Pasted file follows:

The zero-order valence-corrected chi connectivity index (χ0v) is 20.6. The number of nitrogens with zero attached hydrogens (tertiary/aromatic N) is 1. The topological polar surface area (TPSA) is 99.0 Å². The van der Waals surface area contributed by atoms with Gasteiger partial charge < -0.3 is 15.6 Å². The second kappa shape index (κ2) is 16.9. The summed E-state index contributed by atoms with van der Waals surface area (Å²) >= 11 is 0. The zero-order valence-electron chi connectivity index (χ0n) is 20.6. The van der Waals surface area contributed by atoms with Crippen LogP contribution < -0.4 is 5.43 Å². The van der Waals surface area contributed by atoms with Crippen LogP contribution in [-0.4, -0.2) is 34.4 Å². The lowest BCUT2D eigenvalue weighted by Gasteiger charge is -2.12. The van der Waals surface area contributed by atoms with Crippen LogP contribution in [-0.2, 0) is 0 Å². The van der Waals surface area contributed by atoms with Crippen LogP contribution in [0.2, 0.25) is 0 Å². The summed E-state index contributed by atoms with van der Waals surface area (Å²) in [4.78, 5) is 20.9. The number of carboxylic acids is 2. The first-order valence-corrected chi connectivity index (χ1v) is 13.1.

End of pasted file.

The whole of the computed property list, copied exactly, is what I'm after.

The zero-order valence-corrected chi connectivity index (χ0v) is 20.6. The number of nitrogens with zero attached hydrogens (tertiary/aromatic N) is 1. The topological polar surface area (TPSA) is 99.0 Å². The van der Waals surface area contributed by atoms with Gasteiger partial charge < -0.3 is 15.6 Å². The second kappa shape index (κ2) is 16.9. The summed E-state index contributed by atoms with van der Waals surface area (Å²) >= 11 is 0. The zero-order valence-electron chi connectivity index (χ0n) is 20.6. The van der Waals surface area contributed by atoms with Crippen LogP contribution < -0.4 is 5.43 Å². The van der Waals surface area contributed by atoms with Crippen LogP contribution in [-0.4, -0.2) is 34.4 Å². The lowest BCUT2D eigenvalue weighted by Gasteiger charge is -2.12. The van der Waals surface area contributed by atoms with Crippen LogP contribution in [-0.2, 0) is 0 Å². The van der Waals surface area contributed by atoms with Crippen LogP contribution in [0.2, 0.25) is 0 Å². The summed E-state index contributed by atoms with van der Waals surface area (Å²) in [4.78, 5) is 20.9. The number of carboxylic acids is 2. The first-order valence-corrected chi connectivity index (χ1v) is 13.1.